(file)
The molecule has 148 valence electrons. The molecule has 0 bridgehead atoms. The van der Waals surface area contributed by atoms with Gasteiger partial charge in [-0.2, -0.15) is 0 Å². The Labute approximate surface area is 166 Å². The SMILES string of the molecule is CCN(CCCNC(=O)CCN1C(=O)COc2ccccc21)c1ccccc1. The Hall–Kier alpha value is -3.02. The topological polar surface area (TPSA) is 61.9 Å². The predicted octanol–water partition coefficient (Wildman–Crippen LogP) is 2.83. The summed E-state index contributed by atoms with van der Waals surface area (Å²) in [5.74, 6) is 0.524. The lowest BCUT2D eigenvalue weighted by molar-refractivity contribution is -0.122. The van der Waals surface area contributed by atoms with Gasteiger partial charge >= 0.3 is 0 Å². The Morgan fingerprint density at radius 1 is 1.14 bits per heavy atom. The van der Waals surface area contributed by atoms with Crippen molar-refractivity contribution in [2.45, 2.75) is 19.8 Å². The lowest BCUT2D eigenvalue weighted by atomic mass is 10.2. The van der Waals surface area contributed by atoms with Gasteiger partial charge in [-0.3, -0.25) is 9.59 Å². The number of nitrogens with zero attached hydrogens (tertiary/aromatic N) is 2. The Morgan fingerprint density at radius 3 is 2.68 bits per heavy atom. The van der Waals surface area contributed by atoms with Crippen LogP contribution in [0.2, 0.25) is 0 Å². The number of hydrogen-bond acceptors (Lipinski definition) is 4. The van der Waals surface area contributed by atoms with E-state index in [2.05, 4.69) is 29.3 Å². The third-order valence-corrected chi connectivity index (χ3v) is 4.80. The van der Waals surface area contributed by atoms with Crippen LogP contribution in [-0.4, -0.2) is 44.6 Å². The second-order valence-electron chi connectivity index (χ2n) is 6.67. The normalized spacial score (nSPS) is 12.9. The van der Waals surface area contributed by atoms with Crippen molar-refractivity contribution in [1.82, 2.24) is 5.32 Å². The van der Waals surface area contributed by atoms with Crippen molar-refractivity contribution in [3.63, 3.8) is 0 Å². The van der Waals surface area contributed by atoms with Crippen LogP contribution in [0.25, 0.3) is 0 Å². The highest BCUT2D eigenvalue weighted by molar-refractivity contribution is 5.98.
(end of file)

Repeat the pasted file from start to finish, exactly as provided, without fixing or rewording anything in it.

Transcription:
The molecule has 148 valence electrons. The molecule has 0 bridgehead atoms. The van der Waals surface area contributed by atoms with Gasteiger partial charge in [-0.2, -0.15) is 0 Å². The Labute approximate surface area is 166 Å². The SMILES string of the molecule is CCN(CCCNC(=O)CCN1C(=O)COc2ccccc21)c1ccccc1. The Hall–Kier alpha value is -3.02. The topological polar surface area (TPSA) is 61.9 Å². The predicted octanol–water partition coefficient (Wildman–Crippen LogP) is 2.83. The summed E-state index contributed by atoms with van der Waals surface area (Å²) in [5.74, 6) is 0.524. The lowest BCUT2D eigenvalue weighted by molar-refractivity contribution is -0.122. The van der Waals surface area contributed by atoms with Gasteiger partial charge >= 0.3 is 0 Å². The Morgan fingerprint density at radius 1 is 1.14 bits per heavy atom. The van der Waals surface area contributed by atoms with Crippen molar-refractivity contribution in [2.45, 2.75) is 19.8 Å². The lowest BCUT2D eigenvalue weighted by atomic mass is 10.2. The van der Waals surface area contributed by atoms with Gasteiger partial charge in [-0.3, -0.25) is 9.59 Å². The number of nitrogens with zero attached hydrogens (tertiary/aromatic N) is 2. The Morgan fingerprint density at radius 3 is 2.68 bits per heavy atom. The van der Waals surface area contributed by atoms with Crippen LogP contribution in [0.2, 0.25) is 0 Å². The number of hydrogen-bond acceptors (Lipinski definition) is 4. The van der Waals surface area contributed by atoms with E-state index in [2.05, 4.69) is 29.3 Å². The third-order valence-corrected chi connectivity index (χ3v) is 4.80. The van der Waals surface area contributed by atoms with Crippen LogP contribution in [-0.4, -0.2) is 44.6 Å². The second-order valence-electron chi connectivity index (χ2n) is 6.67. The normalized spacial score (nSPS) is 12.9. The van der Waals surface area contributed by atoms with Crippen molar-refractivity contribution in [1.82, 2.24) is 5.32 Å². The van der Waals surface area contributed by atoms with Crippen molar-refractivity contribution in [3.63, 3.8) is 0 Å². The van der Waals surface area contributed by atoms with Crippen LogP contribution in [0.25, 0.3) is 0 Å². The highest BCUT2D eigenvalue weighted by molar-refractivity contribution is 5.98.